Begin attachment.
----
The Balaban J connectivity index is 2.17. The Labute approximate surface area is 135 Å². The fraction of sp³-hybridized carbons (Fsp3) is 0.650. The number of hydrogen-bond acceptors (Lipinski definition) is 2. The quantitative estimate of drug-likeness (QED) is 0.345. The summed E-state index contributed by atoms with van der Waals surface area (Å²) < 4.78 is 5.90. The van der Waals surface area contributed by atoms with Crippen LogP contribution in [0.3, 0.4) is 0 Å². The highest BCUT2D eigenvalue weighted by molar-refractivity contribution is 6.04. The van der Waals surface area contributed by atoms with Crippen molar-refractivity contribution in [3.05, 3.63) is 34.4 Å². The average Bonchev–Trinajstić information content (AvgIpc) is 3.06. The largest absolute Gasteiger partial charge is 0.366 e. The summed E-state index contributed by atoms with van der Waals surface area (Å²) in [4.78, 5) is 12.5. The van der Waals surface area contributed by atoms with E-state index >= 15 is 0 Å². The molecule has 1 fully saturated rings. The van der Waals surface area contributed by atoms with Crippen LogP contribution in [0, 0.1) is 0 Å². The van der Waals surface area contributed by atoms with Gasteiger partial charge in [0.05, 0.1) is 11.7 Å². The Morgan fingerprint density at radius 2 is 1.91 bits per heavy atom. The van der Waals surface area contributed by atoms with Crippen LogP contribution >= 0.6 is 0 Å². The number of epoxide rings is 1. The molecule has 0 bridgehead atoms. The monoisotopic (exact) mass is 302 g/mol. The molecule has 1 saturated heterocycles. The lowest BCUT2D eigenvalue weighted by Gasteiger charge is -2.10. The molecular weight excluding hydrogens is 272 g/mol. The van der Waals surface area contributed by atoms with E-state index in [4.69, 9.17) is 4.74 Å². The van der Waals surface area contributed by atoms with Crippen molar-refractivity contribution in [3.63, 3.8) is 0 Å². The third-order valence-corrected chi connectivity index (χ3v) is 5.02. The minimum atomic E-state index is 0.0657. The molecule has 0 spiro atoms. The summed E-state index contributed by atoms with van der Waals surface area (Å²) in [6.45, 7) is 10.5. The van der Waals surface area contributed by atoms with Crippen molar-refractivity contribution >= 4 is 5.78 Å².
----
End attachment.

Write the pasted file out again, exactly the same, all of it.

The Balaban J connectivity index is 2.17. The Labute approximate surface area is 135 Å². The fraction of sp³-hybridized carbons (Fsp3) is 0.650. The number of hydrogen-bond acceptors (Lipinski definition) is 2. The quantitative estimate of drug-likeness (QED) is 0.345. The summed E-state index contributed by atoms with van der Waals surface area (Å²) < 4.78 is 5.90. The van der Waals surface area contributed by atoms with Crippen LogP contribution in [0.3, 0.4) is 0 Å². The highest BCUT2D eigenvalue weighted by molar-refractivity contribution is 6.04. The van der Waals surface area contributed by atoms with Crippen molar-refractivity contribution in [3.05, 3.63) is 34.4 Å². The average Bonchev–Trinajstić information content (AvgIpc) is 3.06. The largest absolute Gasteiger partial charge is 0.366 e. The summed E-state index contributed by atoms with van der Waals surface area (Å²) in [4.78, 5) is 12.5. The van der Waals surface area contributed by atoms with E-state index >= 15 is 0 Å². The molecule has 1 fully saturated rings. The van der Waals surface area contributed by atoms with Crippen LogP contribution in [0, 0.1) is 0 Å². The van der Waals surface area contributed by atoms with Gasteiger partial charge in [0.05, 0.1) is 11.7 Å². The Morgan fingerprint density at radius 2 is 1.91 bits per heavy atom. The van der Waals surface area contributed by atoms with Crippen LogP contribution >= 0.6 is 0 Å². The number of epoxide rings is 1. The molecule has 0 bridgehead atoms. The monoisotopic (exact) mass is 302 g/mol. The molecule has 1 saturated heterocycles. The lowest BCUT2D eigenvalue weighted by Gasteiger charge is -2.10. The molecular weight excluding hydrogens is 272 g/mol. The van der Waals surface area contributed by atoms with E-state index in [4.69, 9.17) is 4.74 Å². The van der Waals surface area contributed by atoms with Crippen molar-refractivity contribution in [3.63, 3.8) is 0 Å². The third-order valence-corrected chi connectivity index (χ3v) is 5.02. The minimum atomic E-state index is 0.0657. The molecule has 0 spiro atoms. The summed E-state index contributed by atoms with van der Waals surface area (Å²) in [6.45, 7) is 10.5. The van der Waals surface area contributed by atoms with Crippen molar-refractivity contribution >= 4 is 5.78 Å².